Greenberg lays out a strategy that I think is sound. First, “teach students how to use creativity, experimentation, and action to harvest opportunities.” Got it, I can do that! Second, help students see that value is more than economic. Value creation is both social and economic. Profit maximization is not the primary goal of business. The primary goal of business is mission. As such, the mission needs to reflect the triple bottom line that we have been discussing as part of the entrepreneurial mind. I can do that too, and I think the WPC Social Entrepreneurship program is accomplishing this.
John Friese, entrepreneur and leader of StarveUps, met with our five capstone students. He was so encouraging, and recognized That the level of passion associated with our students was unsurpassed by other entrepreneurial students in the states of Washington and Oregon. This passion is a critical part of the entrepreneurial mind. This passion is about creating something new that deals with something old. This passion, connected with the Millennials will change the world in a positive way. I as an educator need to foster that.
I hope as my frustration level continues to rise due to shortsighted people who don’t see the need to change, I don’t do stupid things that hurt this opportunity to help students develop an entrepreneurial mind. Social Entrepreneurism is, at least in my opinion, the most exciting business event in 50 years, and I want to continue to foster that new way of thinking.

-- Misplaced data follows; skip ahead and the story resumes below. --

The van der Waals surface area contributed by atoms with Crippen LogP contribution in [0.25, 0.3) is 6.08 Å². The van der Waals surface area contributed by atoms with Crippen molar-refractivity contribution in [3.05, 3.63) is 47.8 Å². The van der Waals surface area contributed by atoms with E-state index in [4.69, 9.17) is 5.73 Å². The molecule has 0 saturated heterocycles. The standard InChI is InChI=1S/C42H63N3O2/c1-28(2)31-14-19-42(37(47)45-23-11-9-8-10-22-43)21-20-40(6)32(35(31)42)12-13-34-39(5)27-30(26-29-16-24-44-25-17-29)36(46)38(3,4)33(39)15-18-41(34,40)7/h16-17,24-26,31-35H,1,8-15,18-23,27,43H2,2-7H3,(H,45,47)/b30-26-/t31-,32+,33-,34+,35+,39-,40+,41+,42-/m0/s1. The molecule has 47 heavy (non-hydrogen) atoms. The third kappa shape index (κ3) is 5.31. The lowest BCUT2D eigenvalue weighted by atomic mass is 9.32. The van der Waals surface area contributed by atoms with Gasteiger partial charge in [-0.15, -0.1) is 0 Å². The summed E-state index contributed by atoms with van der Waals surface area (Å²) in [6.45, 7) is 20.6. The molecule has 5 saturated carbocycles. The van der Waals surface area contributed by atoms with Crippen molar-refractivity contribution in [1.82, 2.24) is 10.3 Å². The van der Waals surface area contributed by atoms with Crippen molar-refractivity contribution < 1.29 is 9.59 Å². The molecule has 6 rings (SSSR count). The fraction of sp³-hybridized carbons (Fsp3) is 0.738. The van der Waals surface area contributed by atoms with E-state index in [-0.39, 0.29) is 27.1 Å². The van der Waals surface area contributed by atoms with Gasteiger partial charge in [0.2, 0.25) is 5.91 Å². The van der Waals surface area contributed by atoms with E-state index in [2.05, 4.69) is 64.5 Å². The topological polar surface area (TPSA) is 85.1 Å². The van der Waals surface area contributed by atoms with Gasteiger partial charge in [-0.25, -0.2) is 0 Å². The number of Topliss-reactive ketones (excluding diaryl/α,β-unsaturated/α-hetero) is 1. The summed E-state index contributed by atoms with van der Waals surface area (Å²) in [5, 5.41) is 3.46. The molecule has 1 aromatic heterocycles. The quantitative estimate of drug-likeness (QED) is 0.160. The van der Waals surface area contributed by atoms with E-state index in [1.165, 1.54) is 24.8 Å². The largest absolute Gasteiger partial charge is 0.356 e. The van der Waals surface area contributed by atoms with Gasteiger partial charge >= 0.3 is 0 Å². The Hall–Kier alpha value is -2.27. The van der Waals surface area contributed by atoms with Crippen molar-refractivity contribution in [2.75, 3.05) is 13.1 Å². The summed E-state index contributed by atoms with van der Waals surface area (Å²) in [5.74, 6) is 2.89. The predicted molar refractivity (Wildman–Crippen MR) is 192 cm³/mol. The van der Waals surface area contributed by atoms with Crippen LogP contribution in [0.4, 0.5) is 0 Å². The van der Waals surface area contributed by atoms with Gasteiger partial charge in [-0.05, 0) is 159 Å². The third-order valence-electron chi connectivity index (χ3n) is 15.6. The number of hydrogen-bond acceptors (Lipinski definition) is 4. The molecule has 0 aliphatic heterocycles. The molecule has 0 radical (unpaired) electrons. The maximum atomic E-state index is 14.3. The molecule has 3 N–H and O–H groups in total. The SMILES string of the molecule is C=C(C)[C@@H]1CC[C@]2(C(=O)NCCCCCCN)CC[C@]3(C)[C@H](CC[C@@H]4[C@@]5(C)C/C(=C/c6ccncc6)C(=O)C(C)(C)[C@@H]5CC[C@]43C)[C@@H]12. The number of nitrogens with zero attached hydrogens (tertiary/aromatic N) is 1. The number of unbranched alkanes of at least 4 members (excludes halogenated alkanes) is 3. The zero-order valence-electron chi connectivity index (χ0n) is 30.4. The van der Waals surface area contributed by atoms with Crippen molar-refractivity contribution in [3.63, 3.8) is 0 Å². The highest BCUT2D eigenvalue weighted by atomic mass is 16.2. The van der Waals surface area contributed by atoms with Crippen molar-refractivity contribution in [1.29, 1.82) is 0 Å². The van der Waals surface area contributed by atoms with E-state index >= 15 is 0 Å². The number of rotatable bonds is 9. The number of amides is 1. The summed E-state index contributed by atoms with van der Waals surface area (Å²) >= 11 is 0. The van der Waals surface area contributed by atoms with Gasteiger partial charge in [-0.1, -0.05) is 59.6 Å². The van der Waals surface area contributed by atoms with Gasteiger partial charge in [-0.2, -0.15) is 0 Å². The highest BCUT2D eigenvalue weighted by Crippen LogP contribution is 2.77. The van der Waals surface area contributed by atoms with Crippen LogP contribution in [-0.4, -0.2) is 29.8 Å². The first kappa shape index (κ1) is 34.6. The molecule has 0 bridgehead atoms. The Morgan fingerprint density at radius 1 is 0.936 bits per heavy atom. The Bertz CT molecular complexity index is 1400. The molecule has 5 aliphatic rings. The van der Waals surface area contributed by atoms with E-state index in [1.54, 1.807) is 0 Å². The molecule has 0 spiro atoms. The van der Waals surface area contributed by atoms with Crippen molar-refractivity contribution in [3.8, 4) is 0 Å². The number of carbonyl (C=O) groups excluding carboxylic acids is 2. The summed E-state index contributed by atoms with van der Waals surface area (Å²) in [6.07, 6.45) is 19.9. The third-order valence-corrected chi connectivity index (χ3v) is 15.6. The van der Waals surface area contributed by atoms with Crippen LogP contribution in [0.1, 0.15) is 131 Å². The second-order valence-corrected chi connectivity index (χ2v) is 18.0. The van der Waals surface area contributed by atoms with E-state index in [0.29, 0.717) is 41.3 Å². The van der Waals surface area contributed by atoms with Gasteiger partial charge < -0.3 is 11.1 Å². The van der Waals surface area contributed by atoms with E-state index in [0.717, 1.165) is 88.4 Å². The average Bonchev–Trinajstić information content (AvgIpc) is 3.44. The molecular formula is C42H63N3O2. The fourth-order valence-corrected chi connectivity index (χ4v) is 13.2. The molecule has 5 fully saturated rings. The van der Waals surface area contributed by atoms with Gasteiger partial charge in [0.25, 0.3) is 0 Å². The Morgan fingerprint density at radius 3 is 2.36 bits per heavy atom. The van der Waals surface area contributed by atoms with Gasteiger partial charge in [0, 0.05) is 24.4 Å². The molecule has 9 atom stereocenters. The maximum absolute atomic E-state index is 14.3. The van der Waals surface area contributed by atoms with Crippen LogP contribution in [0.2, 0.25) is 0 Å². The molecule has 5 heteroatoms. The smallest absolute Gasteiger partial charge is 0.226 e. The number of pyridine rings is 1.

And that is my thought for the day!

The Good And Bad Of The Week

This was a week. I think all of us have made statements like this, and we all know what this coment means. I am pondering this on a Saturday afternoon, having had a wonderful walk with my wife in downtown Vancouver, while waiting for my round of golf to begin at 2pm.

I am often amazed at folks that I come in contact with that are so stuck in their own way of thinking and philosophy that they miss the forest because of trees. Capitalism is wrong and cannot be trusted, decisions made that are short sighted because business is evil and we can’t have a vibrant business program because we don’t want to be a business school, stated with disdain. Sometimes it gets to me and really irritates me. But then I read comments that are coming out of schools like Babson.

Babson College is a large college of over 3,000 students. It is located in Massachusetts. It’s mission and vision:
Mission Statement
Babson College educates entrepreneurial leaders who create great economic and social value—everywhere.
Vision Statement
We want to be the preeminent institution in the world for Entrepreneurial Thought and Action®—and known for it. We want to expand the notion of entrepreneurship to embrace and celebrate entrepreneurs of all kinds. We want to put the power of entrepreneurship as a force for economic and social value creation in as many hands in the world as we can.
I really like this, and I think where I need to teach should embrace this. Several faculty at Babson have collaborated on a book I just purchased, and I find this quite motivating.